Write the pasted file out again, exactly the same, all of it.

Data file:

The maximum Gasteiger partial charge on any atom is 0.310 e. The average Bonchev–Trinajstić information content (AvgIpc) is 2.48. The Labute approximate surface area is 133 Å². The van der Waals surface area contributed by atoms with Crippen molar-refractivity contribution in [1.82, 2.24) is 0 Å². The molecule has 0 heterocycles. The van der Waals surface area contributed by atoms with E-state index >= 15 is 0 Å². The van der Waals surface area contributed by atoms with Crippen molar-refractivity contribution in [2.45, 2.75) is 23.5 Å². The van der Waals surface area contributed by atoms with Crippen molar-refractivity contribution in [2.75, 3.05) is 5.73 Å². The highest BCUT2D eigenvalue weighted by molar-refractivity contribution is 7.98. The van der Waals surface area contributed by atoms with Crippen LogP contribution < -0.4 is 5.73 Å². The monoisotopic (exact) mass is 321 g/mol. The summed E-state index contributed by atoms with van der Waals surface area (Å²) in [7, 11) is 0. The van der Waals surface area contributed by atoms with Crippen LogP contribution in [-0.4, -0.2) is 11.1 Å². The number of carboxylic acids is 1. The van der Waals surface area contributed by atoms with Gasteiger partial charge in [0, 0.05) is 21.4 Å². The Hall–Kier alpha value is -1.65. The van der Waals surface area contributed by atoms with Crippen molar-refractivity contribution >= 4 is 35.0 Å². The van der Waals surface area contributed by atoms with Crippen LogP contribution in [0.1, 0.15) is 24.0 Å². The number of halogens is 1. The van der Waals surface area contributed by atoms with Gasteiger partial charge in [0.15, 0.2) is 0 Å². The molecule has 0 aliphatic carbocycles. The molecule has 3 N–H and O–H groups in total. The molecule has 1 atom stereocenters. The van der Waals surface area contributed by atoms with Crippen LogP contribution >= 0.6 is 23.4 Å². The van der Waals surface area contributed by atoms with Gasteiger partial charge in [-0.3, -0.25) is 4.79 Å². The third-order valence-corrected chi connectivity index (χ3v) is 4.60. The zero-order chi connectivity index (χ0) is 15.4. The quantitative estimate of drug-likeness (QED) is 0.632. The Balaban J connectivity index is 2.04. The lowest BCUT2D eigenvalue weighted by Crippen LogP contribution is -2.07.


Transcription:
The maximum Gasteiger partial charge on any atom is 0.310 e. The average Bonchev–Trinajstić information content (AvgIpc) is 2.48. The Labute approximate surface area is 133 Å². The van der Waals surface area contributed by atoms with Crippen molar-refractivity contribution in [1.82, 2.24) is 0 Å². The molecule has 0 heterocycles. The van der Waals surface area contributed by atoms with E-state index >= 15 is 0 Å². The van der Waals surface area contributed by atoms with Crippen molar-refractivity contribution in [2.45, 2.75) is 23.5 Å². The van der Waals surface area contributed by atoms with Crippen molar-refractivity contribution in [2.75, 3.05) is 5.73 Å². The highest BCUT2D eigenvalue weighted by molar-refractivity contribution is 7.98. The van der Waals surface area contributed by atoms with Crippen LogP contribution < -0.4 is 5.73 Å². The monoisotopic (exact) mass is 321 g/mol. The summed E-state index contributed by atoms with van der Waals surface area (Å²) in [7, 11) is 0. The van der Waals surface area contributed by atoms with Crippen LogP contribution in [-0.4, -0.2) is 11.1 Å². The number of carboxylic acids is 1. The van der Waals surface area contributed by atoms with Gasteiger partial charge in [0, 0.05) is 21.4 Å². The Hall–Kier alpha value is -1.65. The van der Waals surface area contributed by atoms with Crippen molar-refractivity contribution >= 4 is 35.0 Å². The van der Waals surface area contributed by atoms with Crippen LogP contribution in [0.1, 0.15) is 24.0 Å². The number of halogens is 1. The van der Waals surface area contributed by atoms with Gasteiger partial charge in [0.15, 0.2) is 0 Å². The molecule has 0 aliphatic carbocycles. The molecule has 3 N–H and O–H groups in total. The molecule has 1 atom stereocenters. The van der Waals surface area contributed by atoms with Crippen LogP contribution >= 0.6 is 23.4 Å². The van der Waals surface area contributed by atoms with Gasteiger partial charge in [-0.3, -0.25) is 4.79 Å². The third-order valence-corrected chi connectivity index (χ3v) is 4.60. The zero-order chi connectivity index (χ0) is 15.4. The quantitative estimate of drug-likeness (QED) is 0.632. The Balaban J connectivity index is 2.04. The lowest BCUT2D eigenvalue weighted by Crippen LogP contribution is -2.07.